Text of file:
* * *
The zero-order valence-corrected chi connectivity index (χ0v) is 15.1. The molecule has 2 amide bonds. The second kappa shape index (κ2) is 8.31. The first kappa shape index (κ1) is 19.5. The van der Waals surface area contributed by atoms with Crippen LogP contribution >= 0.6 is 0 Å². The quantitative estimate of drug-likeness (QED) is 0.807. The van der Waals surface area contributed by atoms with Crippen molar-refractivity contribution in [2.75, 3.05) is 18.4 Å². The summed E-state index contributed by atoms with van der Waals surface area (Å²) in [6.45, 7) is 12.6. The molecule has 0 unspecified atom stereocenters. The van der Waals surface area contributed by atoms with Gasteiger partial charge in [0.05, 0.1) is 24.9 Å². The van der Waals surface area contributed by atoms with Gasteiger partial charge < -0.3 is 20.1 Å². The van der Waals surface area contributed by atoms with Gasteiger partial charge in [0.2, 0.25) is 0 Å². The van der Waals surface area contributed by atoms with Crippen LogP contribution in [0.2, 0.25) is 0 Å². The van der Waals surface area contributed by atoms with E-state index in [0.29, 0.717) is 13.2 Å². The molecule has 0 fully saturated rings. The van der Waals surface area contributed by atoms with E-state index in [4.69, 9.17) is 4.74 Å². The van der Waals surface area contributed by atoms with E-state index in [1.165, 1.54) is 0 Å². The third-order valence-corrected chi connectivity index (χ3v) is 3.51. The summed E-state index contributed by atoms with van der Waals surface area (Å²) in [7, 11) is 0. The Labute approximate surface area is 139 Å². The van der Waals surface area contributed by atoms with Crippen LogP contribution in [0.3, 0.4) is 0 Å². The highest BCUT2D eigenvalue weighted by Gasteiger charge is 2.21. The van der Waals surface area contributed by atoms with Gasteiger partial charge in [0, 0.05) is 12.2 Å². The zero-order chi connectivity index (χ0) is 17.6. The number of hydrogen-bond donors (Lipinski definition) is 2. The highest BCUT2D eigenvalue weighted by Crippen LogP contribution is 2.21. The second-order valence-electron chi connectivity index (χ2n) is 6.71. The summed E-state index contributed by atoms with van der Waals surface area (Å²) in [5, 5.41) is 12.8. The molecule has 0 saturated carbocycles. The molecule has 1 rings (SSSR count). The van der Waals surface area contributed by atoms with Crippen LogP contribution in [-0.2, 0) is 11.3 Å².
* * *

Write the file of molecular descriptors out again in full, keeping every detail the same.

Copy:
The zero-order valence-corrected chi connectivity index (χ0v) is 15.1. The molecule has 2 amide bonds. The second kappa shape index (κ2) is 8.31. The first kappa shape index (κ1) is 19.5. The van der Waals surface area contributed by atoms with Crippen LogP contribution >= 0.6 is 0 Å². The quantitative estimate of drug-likeness (QED) is 0.807. The van der Waals surface area contributed by atoms with Crippen molar-refractivity contribution in [2.75, 3.05) is 18.4 Å². The summed E-state index contributed by atoms with van der Waals surface area (Å²) in [6.45, 7) is 12.6. The molecule has 0 unspecified atom stereocenters. The van der Waals surface area contributed by atoms with Gasteiger partial charge in [0.05, 0.1) is 24.9 Å². The van der Waals surface area contributed by atoms with Gasteiger partial charge < -0.3 is 20.1 Å². The van der Waals surface area contributed by atoms with Gasteiger partial charge in [0.2, 0.25) is 0 Å². The van der Waals surface area contributed by atoms with Crippen LogP contribution in [0.2, 0.25) is 0 Å². The van der Waals surface area contributed by atoms with E-state index in [0.29, 0.717) is 13.2 Å². The molecule has 0 fully saturated rings. The van der Waals surface area contributed by atoms with E-state index in [4.69, 9.17) is 4.74 Å². The van der Waals surface area contributed by atoms with E-state index in [1.165, 1.54) is 0 Å². The third-order valence-corrected chi connectivity index (χ3v) is 3.51. The summed E-state index contributed by atoms with van der Waals surface area (Å²) in [7, 11) is 0. The Labute approximate surface area is 139 Å². The van der Waals surface area contributed by atoms with Crippen LogP contribution in [0.3, 0.4) is 0 Å². The highest BCUT2D eigenvalue weighted by Gasteiger charge is 2.21. The van der Waals surface area contributed by atoms with Gasteiger partial charge in [0, 0.05) is 12.2 Å². The zero-order chi connectivity index (χ0) is 17.6. The number of hydrogen-bond donors (Lipinski definition) is 2. The highest BCUT2D eigenvalue weighted by Crippen LogP contribution is 2.21. The second-order valence-electron chi connectivity index (χ2n) is 6.71. The summed E-state index contributed by atoms with van der Waals surface area (Å²) in [5, 5.41) is 12.8. The molecule has 0 saturated carbocycles. The molecule has 1 rings (SSSR count). The van der Waals surface area contributed by atoms with Crippen LogP contribution in [-0.2, 0) is 11.3 Å².